The Birth of Homeopathy out of the Spirit of 1800: Medicine as Cultural History

Friday, September 25, 2015 7:00 pm - 7:00 pm EDT (GMT -04:00)

Medicine dropper with a drop of a homeopathic remedy coming out and going into a small, brown glass bottle.
Homeopathy is a controversial form of alternative medicine. Some consider it a miracle, others a sham.

But where did it all start?

Alice Kuzniar, Professor of German and English at the University of Waterloo, is currently working on her fifth book, The Romantic Art of Homeopathy. In this year's Jacob-and-Wilhelm Grimm Lecture, she’ll review numerous ways in which homeopathy is a product of its time. Referencing German philosophers, poets, physicists, and physicians from around 1800, she’ll look at the pervasive notion in Romantic science of a “vital life force” and how it informed homeopathy’s concepts of healing and the infinitesimal dose.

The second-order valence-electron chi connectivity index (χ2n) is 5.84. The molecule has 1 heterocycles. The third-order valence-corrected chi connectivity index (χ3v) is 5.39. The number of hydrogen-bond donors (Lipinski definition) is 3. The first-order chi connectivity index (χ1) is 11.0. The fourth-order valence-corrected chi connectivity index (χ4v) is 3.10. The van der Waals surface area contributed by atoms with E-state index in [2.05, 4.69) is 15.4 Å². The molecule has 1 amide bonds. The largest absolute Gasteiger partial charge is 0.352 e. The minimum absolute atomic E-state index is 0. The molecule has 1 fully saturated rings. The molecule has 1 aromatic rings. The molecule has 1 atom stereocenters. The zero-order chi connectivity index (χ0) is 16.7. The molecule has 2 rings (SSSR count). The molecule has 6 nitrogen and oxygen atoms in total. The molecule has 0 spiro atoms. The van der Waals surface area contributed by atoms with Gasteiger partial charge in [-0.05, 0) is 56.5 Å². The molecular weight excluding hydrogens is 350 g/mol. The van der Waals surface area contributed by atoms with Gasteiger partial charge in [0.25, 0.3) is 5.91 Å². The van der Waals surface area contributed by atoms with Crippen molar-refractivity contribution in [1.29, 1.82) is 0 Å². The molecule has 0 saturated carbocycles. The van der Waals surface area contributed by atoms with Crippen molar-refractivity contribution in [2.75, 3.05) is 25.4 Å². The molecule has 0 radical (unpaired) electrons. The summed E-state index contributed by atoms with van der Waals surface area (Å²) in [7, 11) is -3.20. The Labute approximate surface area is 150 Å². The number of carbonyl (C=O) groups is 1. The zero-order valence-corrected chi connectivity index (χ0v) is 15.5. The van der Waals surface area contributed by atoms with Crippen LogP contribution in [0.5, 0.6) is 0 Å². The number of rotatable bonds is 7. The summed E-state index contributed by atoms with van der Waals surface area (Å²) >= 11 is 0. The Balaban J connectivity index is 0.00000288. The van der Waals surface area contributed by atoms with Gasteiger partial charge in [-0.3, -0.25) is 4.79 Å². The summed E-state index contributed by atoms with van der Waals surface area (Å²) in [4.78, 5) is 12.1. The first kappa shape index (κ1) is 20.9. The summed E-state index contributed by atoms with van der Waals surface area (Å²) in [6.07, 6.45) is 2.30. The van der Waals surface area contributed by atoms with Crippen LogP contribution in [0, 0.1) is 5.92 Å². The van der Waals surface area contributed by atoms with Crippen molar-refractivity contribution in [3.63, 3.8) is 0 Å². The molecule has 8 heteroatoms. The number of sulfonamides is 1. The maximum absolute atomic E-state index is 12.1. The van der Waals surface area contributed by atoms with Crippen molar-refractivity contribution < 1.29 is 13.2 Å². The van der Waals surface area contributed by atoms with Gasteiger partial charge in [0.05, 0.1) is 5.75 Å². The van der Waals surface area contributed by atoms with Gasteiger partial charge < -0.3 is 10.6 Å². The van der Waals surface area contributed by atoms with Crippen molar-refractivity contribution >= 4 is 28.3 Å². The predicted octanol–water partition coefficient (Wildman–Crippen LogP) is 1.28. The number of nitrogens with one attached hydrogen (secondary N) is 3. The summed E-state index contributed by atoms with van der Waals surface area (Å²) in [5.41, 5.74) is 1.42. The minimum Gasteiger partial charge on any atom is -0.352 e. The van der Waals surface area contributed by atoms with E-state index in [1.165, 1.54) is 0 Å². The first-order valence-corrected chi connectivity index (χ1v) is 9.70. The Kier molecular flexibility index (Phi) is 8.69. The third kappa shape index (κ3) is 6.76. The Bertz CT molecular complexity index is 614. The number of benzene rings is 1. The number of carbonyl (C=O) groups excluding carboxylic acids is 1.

For example, did you know that

  • most homeopathic single medications were devised by German physician Samuel Hahnemann around 1800?
  • he tested them exclusively on himself for 13 years?
  • Hahnemann rejected knowing what happened inside the body?
  • the homeopathic pharmacopeia lists herbs according not to what illnesses they cure but to the symptoms they produce on a healthy person?
  • he did not believe in naming a disease but claimed that illnesses were as diverse as clouds in the sky?

This talk is for anyone interested in mainstream or alternative medicine, general health, or European intellectual history. Come and learn about homeopathy’s creator and how the world he lived in affected its development.

Reception to follow.

Email or call (519) 888-4567 ext. 39267 for more information.

Alice Kuzniar's CV

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